West Sussex Deputy Lieutenants pay tribute to the Queen and share personal recollections ahead of the Platinum Jubilee

Deputy Lieutenants in West Sussex have spoken of their admiration for the Queen and shared their own personal recollections ahead of the Platinum Jubilee.

Lilian Holdsworth, a former Worthing magistrate, actually appeared in the Coronation show in 1952 – her first professional appearance with The Tiller Girls, the world's longest-running dance troupe.

At the age of 15, she appeared with the Crazy Gang, known as the Royal Jesters, at the Victoria Palace in Ring Out the Bells and still has the souvenir programme.

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She said Princess Margaret was a regular and the Duke of Edinburgh often came in too, especially for charity performances.

Lilian Holdsworth with the Crazy Gang front cover, featuring herself when she was 15

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Lilian said: "You can imagine the celebrities who came to see us. Princess Margaret used to come regularly with 'Flash Harry', '. Sir Malcolm Sergeant.

"I come from a truly humble background. I literally had school uniform and hand-me-downs altered by my mother. So to experience being fitted with wonderful velvets and silks for the production numbers in the show, I just couldn't believe the luxury of those beautiful costumes.

"I was born two years before the outbreak of the Second World War and I was brought up on rations, so to be frugal has been with me all my life. I never dreamed I would ever wear such elegant clothes."

The Queen being cheered into the room, accompanied by John Nelson

It was her dancing teacher and her mother who decided Lilian was going on the stage. An audition was arranged with the Tiller School of Dancing and so began her career.

For six exciting years, Lilian was a high-kicking, high-energy, high-precision Tiller Girl performing routines such as the perky poodle parade and can-canning her way through it all.

She was educated in Leeds and left school at 15, as was the norm in those days.

Lilian said: "In the North of England, where I come from, you went out to work to help out the family as soon as possible.

The Duke of Edinburgh signs the visitor's book as the Queen and Lloyd's chairman John Nelson look on

"Times have changed. Back then, I had no say in the matter. I was told what I was going to do and I did it. And that was to be a dancer."

The show, which Lilian said was widely acknowledged as the Coronation show, was performed in the summer of 1952 in Blackpool as Top of the Town and then renamed as Ring Out the Bells for London, where it ran from October 1952 to May 1954.

Lilian said: "The Coronation was a huge boost. My admiration for the Queen knows no bounds. I admire her stoicism and forward thinking, how she has understood the need to move with the times while honouring the traditions and maintaining the dignity of the monarchy."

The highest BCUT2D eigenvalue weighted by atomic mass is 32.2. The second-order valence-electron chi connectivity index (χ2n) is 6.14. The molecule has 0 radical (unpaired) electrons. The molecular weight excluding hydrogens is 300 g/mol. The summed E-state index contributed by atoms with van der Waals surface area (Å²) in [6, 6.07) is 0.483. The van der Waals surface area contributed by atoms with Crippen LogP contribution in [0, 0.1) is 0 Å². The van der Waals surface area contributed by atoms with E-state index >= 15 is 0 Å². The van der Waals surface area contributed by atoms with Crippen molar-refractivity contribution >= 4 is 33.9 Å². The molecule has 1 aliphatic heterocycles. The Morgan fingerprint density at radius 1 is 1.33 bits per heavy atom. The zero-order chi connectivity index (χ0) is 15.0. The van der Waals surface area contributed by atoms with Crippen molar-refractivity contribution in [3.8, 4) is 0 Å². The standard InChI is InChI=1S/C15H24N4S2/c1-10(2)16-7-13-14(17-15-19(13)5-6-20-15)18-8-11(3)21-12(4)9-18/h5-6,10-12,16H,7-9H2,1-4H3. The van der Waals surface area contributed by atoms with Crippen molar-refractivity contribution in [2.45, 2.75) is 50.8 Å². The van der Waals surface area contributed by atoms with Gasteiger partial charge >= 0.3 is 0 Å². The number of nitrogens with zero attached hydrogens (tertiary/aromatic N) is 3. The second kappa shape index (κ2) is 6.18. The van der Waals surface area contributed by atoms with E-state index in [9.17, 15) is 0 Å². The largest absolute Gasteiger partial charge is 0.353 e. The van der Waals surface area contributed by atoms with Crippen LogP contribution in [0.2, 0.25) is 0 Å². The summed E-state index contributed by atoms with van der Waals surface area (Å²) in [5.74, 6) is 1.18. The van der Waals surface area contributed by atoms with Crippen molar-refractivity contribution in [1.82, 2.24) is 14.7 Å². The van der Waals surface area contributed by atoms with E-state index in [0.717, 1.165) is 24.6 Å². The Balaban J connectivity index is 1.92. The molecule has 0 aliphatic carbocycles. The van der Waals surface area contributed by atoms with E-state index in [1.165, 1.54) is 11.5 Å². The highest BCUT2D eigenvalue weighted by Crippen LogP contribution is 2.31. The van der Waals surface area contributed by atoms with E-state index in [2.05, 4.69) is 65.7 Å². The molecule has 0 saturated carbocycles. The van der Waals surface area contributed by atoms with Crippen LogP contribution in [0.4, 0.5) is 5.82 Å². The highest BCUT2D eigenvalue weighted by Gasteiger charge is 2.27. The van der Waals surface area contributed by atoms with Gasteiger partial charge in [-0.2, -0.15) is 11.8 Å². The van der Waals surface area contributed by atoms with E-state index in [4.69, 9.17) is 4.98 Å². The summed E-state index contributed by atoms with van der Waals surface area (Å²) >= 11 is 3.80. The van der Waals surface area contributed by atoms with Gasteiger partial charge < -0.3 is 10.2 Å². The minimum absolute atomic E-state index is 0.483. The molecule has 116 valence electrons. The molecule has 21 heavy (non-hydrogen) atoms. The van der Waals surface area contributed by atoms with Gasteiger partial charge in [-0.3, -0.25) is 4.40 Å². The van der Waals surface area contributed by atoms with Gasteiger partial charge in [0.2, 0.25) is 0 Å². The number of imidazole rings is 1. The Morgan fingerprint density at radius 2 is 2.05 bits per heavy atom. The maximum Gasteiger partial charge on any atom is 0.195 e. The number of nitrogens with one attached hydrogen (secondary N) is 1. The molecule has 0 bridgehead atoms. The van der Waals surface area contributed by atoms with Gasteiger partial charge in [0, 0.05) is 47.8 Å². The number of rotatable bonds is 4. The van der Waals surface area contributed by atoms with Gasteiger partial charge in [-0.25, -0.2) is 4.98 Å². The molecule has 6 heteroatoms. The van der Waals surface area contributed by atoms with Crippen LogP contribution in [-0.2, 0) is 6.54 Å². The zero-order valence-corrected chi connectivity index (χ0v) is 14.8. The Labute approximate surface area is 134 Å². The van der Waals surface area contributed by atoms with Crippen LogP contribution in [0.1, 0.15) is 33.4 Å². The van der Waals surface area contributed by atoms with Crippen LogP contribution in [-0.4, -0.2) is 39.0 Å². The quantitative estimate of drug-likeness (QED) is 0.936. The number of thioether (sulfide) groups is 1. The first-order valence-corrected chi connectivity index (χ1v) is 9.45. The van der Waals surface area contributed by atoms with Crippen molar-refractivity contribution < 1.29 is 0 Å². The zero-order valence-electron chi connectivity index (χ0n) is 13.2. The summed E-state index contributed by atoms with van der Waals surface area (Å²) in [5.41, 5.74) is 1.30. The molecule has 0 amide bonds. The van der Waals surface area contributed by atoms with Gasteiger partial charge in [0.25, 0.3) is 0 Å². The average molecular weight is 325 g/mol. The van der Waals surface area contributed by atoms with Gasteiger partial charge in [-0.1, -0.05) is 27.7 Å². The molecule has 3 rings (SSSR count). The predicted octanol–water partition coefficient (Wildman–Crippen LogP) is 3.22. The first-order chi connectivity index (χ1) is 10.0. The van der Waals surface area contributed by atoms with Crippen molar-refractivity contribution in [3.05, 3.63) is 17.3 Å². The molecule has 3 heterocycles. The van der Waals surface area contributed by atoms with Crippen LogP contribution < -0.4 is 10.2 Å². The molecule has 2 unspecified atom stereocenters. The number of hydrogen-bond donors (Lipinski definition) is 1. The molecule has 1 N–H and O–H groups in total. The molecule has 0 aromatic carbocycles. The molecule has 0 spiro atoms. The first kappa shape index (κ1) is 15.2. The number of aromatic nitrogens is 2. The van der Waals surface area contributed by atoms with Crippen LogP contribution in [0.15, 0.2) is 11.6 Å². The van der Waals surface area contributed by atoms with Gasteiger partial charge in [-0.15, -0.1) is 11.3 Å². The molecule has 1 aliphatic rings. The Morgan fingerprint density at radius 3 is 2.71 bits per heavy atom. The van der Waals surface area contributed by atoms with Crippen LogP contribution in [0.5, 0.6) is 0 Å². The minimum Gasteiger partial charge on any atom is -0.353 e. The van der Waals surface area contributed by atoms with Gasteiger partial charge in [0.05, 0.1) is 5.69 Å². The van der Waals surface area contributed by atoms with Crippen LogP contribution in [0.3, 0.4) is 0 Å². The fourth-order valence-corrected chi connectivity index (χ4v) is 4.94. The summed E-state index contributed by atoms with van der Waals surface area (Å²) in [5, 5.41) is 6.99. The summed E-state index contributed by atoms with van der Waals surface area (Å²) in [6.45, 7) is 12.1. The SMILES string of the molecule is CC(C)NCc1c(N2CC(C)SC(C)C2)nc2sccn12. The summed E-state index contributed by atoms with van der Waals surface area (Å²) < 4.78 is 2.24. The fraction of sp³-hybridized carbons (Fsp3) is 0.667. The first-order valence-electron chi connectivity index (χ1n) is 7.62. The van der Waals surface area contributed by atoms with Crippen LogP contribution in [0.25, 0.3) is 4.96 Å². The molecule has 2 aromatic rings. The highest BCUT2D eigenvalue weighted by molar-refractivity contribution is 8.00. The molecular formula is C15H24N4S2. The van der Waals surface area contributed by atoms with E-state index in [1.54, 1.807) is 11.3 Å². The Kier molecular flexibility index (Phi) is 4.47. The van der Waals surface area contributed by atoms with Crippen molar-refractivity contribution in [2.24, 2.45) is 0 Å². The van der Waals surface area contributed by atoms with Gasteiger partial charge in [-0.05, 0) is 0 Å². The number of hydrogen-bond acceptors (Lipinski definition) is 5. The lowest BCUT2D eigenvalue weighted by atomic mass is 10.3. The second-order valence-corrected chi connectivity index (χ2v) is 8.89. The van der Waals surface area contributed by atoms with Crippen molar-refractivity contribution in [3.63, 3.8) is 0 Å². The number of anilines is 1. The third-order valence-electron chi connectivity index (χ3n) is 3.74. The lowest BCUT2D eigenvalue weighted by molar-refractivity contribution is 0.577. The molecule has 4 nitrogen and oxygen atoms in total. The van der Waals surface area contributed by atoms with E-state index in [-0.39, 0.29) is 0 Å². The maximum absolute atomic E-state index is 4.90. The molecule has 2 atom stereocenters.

The show was performed twice a night and Lilian said it was hard work but tremendous fun.

"Doing the same thing twice nightly was quite something and we would appear about ten times a performance, changing our costumes about 20 times a night. You had to be energetic."

Lilian thoroughly enjoyed her years as a Tiller Girl but when she turned 21, she decided she it was time to move on and went into the more lucrative world of fashion.

Having devoted her life to working in the voluntary sector, Lilian met the Queen in person when she was made an MBE in the New Year’s Honours in1997 and said Her Majesty ‘was very easy to chat to’

John Nelson has met the Queen a number of times, as chairman of Lloyd's of London.

What stands out for him was the visit of the Queen and the Duke of Edinburgh on March 27, 2014, to celebrate Lloyd's 325-year anniversary.

John said: “It was a wonderful day. She was in really sparkling form and he was very funny."

The room was packed, with underwriters and brokers filling all the escalators and crowds several rows deep on each of the floors above.

In his welcome address, John told the Queen: "I am not simply thanking you for visiting us today, but for the support you have given us across the 62 years of your reign."

The Queen and the Duke of Edinburgh met leading underwriters as well as beneficiaries of Lloyd's Patriotic Fund. They were also introduced to representatives from RedR, the disaster relief charity funded by Lloyd's Charities Trust, and two university students, whose studies were supported by Lloyd's Community Programme, before unveiling a plaque to commemorate the visit.

The Duke witnessed how face-to-face business was conducted and asked chief underwriting officer Paul Lawrence: "Is the Royal Collection insured against damage by mice?"

"For you, everything is covered," joked Mr Lawrence.

John said when the Queen walked in, the whole place erupted.

"It gave the whole Lloyd’s market a tremendous lift,” he recalled. “We had about 10,000 people in the room cheering her and as she left the room, they gave her three cheers.

"She took a great interest in the market, as has the royal family generally over many years, and the Duke of Edinburgh was in his normal ebullient and inimitable form, cracking jokes.”

What was interesting for John was that when the Queen came to Chichester three years later, in November 2017, she work exactly the same outfit.